# Sakurai Ch.3 Pr.6

1. Jan 9, 2008

### J.D.

[SOLVED] Sakurai Ch.3 Pr.6

1. The problem statement, all variables and given/known data

Let $$U = \text{e}^{i G_3 \alpha} \text{e}^{i G_2 \beta} \text{e}^{i G_3 \gamma}$$, where $$( \alpha , \beta , \gamma )$$ are the Eulerian angles. In order that $$U$$ represent a rotation $$( \alpha , \beta , \gamma )$$, what are the commutation rules satisfied by $$G_k$$? Relate $$\mathbf{G}$$ to the angular momentum operators.

2. Relevant equations

3. The attempt at a solution

I don't really know how to start here. In chapter 3.3 they represent rotation with Euler angles by 2x2 matrices but I don't think that's what I'm supposed to use. Instead I would guess that if $$U$$ is supposed to be a rotation operator then it has to be an element of either SO(3) or SU(3). Then from the fact that it belongs to one of these groups, one would hopefully get the desired commutation relations.

Any thoughts?

2. Jan 11, 2008

### J.D.

Ok, so I've gone over this problem like a hundred times and finally settled for an approach to the problem.

From what I gather it is most simple to look at an infinitesimal rotation, we know that we can write an infinitesimal rotation as:

$$\mathcal{D} ( d \theta ) = \left( 1 + i \mathbf{J} \cdot \hat{n} d \theta \right)$$

Where $$\mathbf{J}$$ is an Hermitian operator and $$\hat{n}$$ is the axis of rotation. Now if we look at the case of rotation by Euler angles, then each angle $$\alpha , \beta , \gamma$$ respectively "represents" a rotation about an axis. From this and the fact that rotations are closed under their binary operation we can write $$U$$ as a product of 3 infinitesimal rotations. Thus we write

$$U ( dR )= \left( 1 + i G_3 d \alpha \right) \left( 1 + i G_2 d \beta \right) \left( 1 + i G_3 d \gamma \right)$$

Now we consider two rotations following upon each other, from the geometry of 3-D objects we know that 2 rotations do not necessarily commute. Therefore it seems appropriate to examine the following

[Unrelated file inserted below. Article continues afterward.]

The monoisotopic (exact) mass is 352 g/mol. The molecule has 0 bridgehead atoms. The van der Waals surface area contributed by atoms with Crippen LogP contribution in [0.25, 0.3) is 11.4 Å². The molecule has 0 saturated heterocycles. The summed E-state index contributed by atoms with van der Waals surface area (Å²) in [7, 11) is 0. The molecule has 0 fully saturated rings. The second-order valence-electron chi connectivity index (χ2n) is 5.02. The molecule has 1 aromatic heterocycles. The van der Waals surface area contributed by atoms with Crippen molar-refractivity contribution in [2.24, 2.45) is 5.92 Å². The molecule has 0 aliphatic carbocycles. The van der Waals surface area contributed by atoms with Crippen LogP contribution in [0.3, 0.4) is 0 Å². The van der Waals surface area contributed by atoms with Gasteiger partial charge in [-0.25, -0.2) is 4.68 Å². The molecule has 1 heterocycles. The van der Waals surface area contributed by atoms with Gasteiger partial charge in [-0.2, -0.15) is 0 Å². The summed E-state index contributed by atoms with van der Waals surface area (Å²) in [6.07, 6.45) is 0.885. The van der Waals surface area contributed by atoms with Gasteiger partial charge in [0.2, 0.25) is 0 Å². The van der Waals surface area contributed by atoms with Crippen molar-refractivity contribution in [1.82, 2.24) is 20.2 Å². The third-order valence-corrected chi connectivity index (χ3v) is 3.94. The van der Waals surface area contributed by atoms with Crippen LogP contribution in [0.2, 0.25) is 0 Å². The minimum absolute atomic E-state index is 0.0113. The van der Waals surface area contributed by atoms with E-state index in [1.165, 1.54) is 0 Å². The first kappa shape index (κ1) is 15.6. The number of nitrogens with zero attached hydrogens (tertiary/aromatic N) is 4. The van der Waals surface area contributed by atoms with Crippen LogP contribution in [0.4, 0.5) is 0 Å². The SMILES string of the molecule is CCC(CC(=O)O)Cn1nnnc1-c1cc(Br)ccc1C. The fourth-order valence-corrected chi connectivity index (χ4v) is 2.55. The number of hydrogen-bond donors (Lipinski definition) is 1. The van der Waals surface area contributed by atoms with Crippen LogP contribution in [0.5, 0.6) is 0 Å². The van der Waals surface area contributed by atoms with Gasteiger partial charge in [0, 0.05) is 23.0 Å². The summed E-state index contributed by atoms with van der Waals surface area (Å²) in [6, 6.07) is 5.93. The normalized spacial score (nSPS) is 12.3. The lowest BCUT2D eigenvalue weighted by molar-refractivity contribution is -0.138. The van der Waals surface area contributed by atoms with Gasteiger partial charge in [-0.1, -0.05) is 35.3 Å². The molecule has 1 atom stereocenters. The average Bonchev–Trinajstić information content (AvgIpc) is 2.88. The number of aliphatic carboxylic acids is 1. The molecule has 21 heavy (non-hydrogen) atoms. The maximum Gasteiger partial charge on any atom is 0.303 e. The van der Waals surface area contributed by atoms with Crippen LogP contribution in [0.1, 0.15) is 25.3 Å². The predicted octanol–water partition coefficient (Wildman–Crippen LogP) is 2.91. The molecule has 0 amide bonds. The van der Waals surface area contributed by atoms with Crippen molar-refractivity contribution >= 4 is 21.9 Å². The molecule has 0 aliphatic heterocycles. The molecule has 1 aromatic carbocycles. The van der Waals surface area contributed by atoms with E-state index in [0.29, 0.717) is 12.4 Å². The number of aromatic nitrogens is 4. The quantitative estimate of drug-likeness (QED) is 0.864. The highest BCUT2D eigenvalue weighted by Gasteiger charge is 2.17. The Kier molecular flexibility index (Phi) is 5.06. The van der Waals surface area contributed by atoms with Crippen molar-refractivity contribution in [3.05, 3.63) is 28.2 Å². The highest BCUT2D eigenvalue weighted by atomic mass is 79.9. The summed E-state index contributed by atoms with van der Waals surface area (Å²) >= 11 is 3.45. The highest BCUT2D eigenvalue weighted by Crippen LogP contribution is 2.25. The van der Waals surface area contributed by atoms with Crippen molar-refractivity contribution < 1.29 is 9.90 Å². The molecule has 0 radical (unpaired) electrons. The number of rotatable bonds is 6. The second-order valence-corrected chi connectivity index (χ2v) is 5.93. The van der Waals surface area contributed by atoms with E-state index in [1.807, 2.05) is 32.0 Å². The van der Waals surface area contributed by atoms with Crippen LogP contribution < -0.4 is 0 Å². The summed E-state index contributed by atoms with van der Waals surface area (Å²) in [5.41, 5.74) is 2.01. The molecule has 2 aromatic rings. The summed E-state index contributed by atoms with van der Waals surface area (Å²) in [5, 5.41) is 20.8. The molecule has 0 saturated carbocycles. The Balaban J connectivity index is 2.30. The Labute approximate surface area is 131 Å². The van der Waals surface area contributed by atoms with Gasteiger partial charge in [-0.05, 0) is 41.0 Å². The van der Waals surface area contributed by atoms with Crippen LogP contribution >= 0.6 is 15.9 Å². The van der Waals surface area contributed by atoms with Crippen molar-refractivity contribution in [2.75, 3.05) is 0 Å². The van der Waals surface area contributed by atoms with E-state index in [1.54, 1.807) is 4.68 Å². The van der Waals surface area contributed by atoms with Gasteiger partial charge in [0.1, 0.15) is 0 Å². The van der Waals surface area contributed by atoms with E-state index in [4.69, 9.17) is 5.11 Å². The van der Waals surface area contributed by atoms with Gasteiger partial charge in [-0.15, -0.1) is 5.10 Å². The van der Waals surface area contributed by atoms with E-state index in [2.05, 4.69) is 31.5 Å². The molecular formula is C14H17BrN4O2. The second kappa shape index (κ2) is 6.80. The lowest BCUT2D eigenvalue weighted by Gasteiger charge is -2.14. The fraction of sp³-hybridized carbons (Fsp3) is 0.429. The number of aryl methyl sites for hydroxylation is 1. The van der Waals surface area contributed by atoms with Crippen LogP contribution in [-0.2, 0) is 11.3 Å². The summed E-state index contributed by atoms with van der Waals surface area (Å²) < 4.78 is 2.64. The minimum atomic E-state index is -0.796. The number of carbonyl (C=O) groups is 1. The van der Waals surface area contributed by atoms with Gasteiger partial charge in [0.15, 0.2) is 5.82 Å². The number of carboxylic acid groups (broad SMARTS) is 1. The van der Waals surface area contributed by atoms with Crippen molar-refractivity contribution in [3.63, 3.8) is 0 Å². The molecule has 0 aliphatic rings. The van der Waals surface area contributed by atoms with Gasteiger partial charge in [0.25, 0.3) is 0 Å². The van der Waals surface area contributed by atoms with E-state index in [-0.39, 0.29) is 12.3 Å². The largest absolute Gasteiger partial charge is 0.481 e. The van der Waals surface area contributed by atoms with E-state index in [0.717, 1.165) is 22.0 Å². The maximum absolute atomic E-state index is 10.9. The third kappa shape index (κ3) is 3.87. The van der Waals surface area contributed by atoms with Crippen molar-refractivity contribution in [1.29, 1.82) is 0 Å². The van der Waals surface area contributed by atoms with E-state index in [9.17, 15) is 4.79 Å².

$$U ( dR ) U ( dR' ) - U ( dR' ) U ( dR )$$

So that is what I am doing now. I'll get back with what I find as soon as I've finished the calculations. If anyone see any flaws in my reasoning, please point them out.

3. Jan 17, 2008

### J.D.

Ok, I think I've finally come up with an acceptable solution. Here goes.

We know that we can write an infinitesimal rotation $R ( d \theta )$ as

$$R ( d \theta ) = 1 + i \mathbf{J} \cdot \hat{ \mathbf{n} } d \theta$$. (1)

We also know that if R is an operator generating equations it must fullfill the following relations

$$R _i ( \epsilon ) R _j ( \epsilon ) - R _j ( \epsilon ) R _i ( \epsilon ) = R_k ( \epsilon ^2 ) - 1$$, (2)

where i,j,k=x,y,z and $\epsilon$ is an infinitesimal angle.
Now remember that for Euler angles, $\alpha , \beta , \gamma$ represents rotations about the z,y and z axes respectively. Then it follows that in order for

$$U ( \alpha , \beta , \gamma ) = \text{e}^{i G_3 \alpha} \text{e}^{i G_2 \beta} \text{e}^{i G_3 \gamma}$$ (3)

to be an operator generating rotations it has to satisfy eq. (2). Evaluating an infinitesimal rotation $\epsilon$ about the y- and z-axes we find that (ignoring terms of higher order than $\epsilon ^3$)

$$U( 0 , \epsilon , \epsilon ) U( \epsilon , \epsilon , 0) - U( \epsilon , \epsilon , 0 ) U( 0 , \epsilon , \epsilon ) = 1 - [G_2,G_3] \epsilon ^2 - 1 + \mathcal{O}( \epsilon ^3 )$$ (4)

Now comparing (4) with (2) we notice that $1- [G_2,G_3] \epsilon ^2$ must represent a rotation about the x-axis with an infinitesimal angle $\epsilon ^2$. We get that

$$[G_2,G_3] = -i G_1$$,

where $G_1$ is a generator of rotations about the x-axis.
Repeating the same argument about other axes we find the following commutation relations:

$$[G_i, G_j] = - i \varepsilon _{ijk} G_k$$.

Comparing these to the commutation relations for the angular momentum operators we find that

$$G_i = - \frac{J_i}{\hbar}$$